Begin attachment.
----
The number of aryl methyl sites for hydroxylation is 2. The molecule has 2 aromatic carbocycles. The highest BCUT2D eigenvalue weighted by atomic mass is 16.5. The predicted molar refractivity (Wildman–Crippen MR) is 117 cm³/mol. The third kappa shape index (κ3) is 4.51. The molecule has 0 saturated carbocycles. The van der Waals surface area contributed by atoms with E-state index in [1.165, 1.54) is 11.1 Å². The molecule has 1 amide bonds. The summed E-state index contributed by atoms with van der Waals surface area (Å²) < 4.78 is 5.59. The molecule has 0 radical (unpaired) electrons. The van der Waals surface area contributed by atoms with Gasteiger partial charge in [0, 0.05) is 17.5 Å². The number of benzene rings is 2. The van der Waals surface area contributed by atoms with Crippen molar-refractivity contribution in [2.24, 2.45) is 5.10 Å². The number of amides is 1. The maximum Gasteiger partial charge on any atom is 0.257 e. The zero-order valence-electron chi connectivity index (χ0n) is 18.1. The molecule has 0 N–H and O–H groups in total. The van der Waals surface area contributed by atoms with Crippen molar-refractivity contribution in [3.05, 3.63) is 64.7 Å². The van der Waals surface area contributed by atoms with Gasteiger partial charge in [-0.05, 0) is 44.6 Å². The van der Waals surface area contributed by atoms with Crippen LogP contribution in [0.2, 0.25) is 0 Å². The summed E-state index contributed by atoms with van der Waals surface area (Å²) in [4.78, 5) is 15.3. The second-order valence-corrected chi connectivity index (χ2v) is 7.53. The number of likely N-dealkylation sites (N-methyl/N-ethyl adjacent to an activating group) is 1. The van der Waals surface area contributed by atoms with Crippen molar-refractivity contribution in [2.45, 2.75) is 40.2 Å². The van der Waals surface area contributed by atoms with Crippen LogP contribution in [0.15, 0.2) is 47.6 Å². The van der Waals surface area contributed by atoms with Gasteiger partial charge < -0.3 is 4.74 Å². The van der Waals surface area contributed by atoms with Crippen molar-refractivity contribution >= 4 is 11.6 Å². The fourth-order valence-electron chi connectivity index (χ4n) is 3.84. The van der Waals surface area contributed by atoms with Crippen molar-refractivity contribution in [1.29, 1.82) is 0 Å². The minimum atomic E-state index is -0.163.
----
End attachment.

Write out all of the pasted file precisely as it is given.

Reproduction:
The number of aryl methyl sites for hydroxylation is 2. The molecule has 2 aromatic carbocycles. The highest BCUT2D eigenvalue weighted by atomic mass is 16.5. The predicted molar refractivity (Wildman–Crippen MR) is 117 cm³/mol. The third kappa shape index (κ3) is 4.51. The molecule has 0 saturated carbocycles. The van der Waals surface area contributed by atoms with E-state index in [1.165, 1.54) is 11.1 Å². The molecule has 1 amide bonds. The summed E-state index contributed by atoms with van der Waals surface area (Å²) < 4.78 is 5.59. The molecule has 0 radical (unpaired) electrons. The van der Waals surface area contributed by atoms with Gasteiger partial charge in [0, 0.05) is 17.5 Å². The number of benzene rings is 2. The van der Waals surface area contributed by atoms with Crippen molar-refractivity contribution in [2.24, 2.45) is 5.10 Å². The number of amides is 1. The maximum Gasteiger partial charge on any atom is 0.257 e. The zero-order valence-electron chi connectivity index (χ0n) is 18.1. The molecule has 0 N–H and O–H groups in total. The van der Waals surface area contributed by atoms with Crippen molar-refractivity contribution in [3.05, 3.63) is 64.7 Å². The van der Waals surface area contributed by atoms with Gasteiger partial charge in [-0.05, 0) is 44.6 Å². The van der Waals surface area contributed by atoms with Crippen LogP contribution in [0.2, 0.25) is 0 Å². The summed E-state index contributed by atoms with van der Waals surface area (Å²) in [4.78, 5) is 15.3. The second-order valence-corrected chi connectivity index (χ2v) is 7.53. The number of likely N-dealkylation sites (N-methyl/N-ethyl adjacent to an activating group) is 1. The van der Waals surface area contributed by atoms with Crippen molar-refractivity contribution in [2.45, 2.75) is 40.2 Å². The van der Waals surface area contributed by atoms with Crippen LogP contribution in [0.15, 0.2) is 47.6 Å². The van der Waals surface area contributed by atoms with Gasteiger partial charge < -0.3 is 4.74 Å². The van der Waals surface area contributed by atoms with Crippen molar-refractivity contribution >= 4 is 11.6 Å². The fourth-order valence-electron chi connectivity index (χ4n) is 3.84. The van der Waals surface area contributed by atoms with Crippen molar-refractivity contribution in [1.29, 1.82) is 0 Å². The minimum atomic E-state index is -0.163.